Passages of highlighted text
The highlighted content in an Originality report shows you where your phrasing matches another source too closely.
In the example below, the writer has directly lifted the highlighted text from a film review. In addition, the original source has not been acknowledged via in-text referencing. Directly lifting content from other sources and presenting it verbatim in your assignments is considered plagiarism, unless you have both quoted and referenced this text (and even then you should quote sparingly).
This would be considered plagiarism by your markers. You therefore need to paraphrase or summarise this content into your own words to demonstrate you have understood it, as well as provide a reference to the source.
The next example is an example of poor paraphrasing. The writer has directly lifted the highlighted text from a webpage, only changing a few words here and there (as shown by the gaps between the highlights). You can see that these changes are only superficial: the writer has not demonstrated that they have understood the material as they have not attempted to thoroughly translate it into their own words. So Turnitin still identifies this text as being similar to another source and, more importantly, your marker will too. The original source has not been referenced either, so this would be considered plagiarism.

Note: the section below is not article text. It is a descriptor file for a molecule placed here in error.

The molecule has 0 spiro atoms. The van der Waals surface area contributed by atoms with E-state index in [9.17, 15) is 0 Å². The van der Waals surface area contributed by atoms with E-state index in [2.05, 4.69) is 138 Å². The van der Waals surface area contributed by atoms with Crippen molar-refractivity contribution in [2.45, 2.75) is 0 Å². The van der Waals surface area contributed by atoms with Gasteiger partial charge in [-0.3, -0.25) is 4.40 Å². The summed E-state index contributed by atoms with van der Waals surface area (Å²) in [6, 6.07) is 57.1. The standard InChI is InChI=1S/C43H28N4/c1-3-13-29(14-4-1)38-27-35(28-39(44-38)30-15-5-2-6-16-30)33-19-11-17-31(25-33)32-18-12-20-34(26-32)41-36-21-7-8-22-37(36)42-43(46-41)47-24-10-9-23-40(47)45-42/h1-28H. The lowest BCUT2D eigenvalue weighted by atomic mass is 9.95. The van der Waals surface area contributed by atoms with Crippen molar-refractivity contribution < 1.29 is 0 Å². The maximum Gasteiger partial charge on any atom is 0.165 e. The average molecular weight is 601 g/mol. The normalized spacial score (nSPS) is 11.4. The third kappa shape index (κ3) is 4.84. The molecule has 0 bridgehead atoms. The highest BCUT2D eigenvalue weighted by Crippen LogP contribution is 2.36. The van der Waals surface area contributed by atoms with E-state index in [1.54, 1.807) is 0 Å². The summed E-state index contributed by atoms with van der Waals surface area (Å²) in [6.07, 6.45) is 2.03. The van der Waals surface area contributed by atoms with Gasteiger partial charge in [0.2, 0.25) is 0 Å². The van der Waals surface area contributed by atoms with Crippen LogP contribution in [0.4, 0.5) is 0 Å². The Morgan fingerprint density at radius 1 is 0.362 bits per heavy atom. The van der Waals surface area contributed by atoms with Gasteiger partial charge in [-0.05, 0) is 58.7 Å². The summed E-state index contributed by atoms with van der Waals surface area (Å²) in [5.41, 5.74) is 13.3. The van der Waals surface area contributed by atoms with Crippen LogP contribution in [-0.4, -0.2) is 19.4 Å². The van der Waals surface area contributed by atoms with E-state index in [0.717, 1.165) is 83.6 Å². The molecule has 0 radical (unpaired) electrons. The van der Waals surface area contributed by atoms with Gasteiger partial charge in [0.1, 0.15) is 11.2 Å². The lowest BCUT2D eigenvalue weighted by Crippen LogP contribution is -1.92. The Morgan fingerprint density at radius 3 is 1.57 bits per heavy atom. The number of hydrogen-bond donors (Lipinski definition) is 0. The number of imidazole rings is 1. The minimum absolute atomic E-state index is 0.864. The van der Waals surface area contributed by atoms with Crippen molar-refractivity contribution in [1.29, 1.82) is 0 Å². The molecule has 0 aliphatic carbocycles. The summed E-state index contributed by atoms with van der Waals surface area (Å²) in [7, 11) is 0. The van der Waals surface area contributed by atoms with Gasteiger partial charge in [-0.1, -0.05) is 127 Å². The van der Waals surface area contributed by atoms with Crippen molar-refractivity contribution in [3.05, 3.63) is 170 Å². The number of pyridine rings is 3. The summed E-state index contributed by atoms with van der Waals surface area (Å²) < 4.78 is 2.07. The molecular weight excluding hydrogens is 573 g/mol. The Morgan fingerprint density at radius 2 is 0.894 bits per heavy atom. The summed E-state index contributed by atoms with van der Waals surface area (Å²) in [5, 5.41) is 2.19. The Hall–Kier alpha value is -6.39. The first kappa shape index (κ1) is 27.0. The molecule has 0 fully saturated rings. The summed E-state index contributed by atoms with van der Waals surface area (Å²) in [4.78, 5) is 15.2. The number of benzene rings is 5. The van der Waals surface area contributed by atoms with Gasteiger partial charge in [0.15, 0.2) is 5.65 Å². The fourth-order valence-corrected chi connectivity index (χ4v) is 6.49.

In the next example, the writer has directly lifted the highlighted text from a journal article, but they have provided an in-text reference. Although the reference acknowledges the source of this information, this would still be considered plagiarism because the writer has not paraphrased the content or indicated with quotation marks where content has been copied directly.
Sometimes the passages of text highlighted will be long, as in the examples above. At other times, they might only be a few words. Either way, you should read all highlighted passages carefully and check them past their sources to see if you need to change anything, and then change as required.